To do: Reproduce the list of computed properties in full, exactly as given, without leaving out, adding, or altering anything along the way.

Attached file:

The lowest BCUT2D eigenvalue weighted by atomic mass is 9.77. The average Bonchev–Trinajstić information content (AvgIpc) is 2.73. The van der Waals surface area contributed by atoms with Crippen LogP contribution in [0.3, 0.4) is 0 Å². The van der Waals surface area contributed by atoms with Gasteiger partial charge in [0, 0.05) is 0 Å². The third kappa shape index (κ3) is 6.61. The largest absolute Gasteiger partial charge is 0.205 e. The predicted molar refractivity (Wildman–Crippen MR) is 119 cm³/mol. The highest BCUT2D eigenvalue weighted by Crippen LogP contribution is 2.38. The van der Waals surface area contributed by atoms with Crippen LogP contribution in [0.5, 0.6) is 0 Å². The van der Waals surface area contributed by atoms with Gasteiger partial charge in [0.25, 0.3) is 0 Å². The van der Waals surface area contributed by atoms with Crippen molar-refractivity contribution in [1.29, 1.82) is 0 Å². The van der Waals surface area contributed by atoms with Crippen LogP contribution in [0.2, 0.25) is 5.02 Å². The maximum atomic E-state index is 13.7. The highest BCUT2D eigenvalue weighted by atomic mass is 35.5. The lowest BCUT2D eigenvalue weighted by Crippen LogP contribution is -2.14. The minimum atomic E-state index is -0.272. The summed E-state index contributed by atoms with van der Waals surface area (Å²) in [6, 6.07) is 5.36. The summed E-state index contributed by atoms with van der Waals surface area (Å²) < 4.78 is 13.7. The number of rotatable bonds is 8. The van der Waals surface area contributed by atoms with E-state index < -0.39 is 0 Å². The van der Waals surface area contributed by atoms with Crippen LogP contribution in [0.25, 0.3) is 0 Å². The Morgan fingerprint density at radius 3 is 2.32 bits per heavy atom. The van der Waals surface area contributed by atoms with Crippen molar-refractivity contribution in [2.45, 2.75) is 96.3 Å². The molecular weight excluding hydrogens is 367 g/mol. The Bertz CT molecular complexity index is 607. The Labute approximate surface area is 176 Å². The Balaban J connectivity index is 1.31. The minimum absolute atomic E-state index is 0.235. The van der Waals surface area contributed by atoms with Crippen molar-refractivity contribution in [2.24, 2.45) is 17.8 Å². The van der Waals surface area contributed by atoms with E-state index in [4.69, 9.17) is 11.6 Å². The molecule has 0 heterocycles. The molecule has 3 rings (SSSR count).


The lowest BCUT2D eigenvalue weighted by atomic mass is 9.77. The average Bonchev–Trinajstić information content (AvgIpc) is 2.73. The van der Waals surface area contributed by atoms with Crippen LogP contribution in [0.3, 0.4) is 0 Å². The van der Waals surface area contributed by atoms with Gasteiger partial charge in [0, 0.05) is 0 Å². The third kappa shape index (κ3) is 6.61. The largest absolute Gasteiger partial charge is 0.205 e. The predicted molar refractivity (Wildman–Crippen MR) is 119 cm³/mol. The highest BCUT2D eigenvalue weighted by Crippen LogP contribution is 2.38. The van der Waals surface area contributed by atoms with Crippen LogP contribution in [0.5, 0.6) is 0 Å². The van der Waals surface area contributed by atoms with Gasteiger partial charge in [0.25, 0.3) is 0 Å². The van der Waals surface area contributed by atoms with Crippen molar-refractivity contribution in [1.29, 1.82) is 0 Å². The van der Waals surface area contributed by atoms with Crippen LogP contribution in [0.2, 0.25) is 5.02 Å². The maximum atomic E-state index is 13.7. The highest BCUT2D eigenvalue weighted by atomic mass is 35.5. The lowest BCUT2D eigenvalue weighted by Crippen LogP contribution is -2.14. The minimum atomic E-state index is -0.272. The summed E-state index contributed by atoms with van der Waals surface area (Å²) in [6, 6.07) is 5.36. The summed E-state index contributed by atoms with van der Waals surface area (Å²) < 4.78 is 13.7. The number of rotatable bonds is 8. The van der Waals surface area contributed by atoms with E-state index < -0.39 is 0 Å². The van der Waals surface area contributed by atoms with Crippen LogP contribution in [0.25, 0.3) is 0 Å². The Morgan fingerprint density at radius 3 is 2.32 bits per heavy atom. The van der Waals surface area contributed by atoms with Crippen molar-refractivity contribution in [2.45, 2.75) is 96.3 Å². The molecular weight excluding hydrogens is 367 g/mol. The Bertz CT molecular complexity index is 607. The Labute approximate surface area is 176 Å². The Balaban J connectivity index is 1.31. The minimum absolute atomic E-state index is 0.235. The van der Waals surface area contributed by atoms with Crippen molar-refractivity contribution in [2.24, 2.45) is 17.8 Å². The van der Waals surface area contributed by atoms with E-state index in [4.69, 9.17) is 11.6 Å². The molecule has 0 heterocycles. The molecule has 3 rings (SSSR count).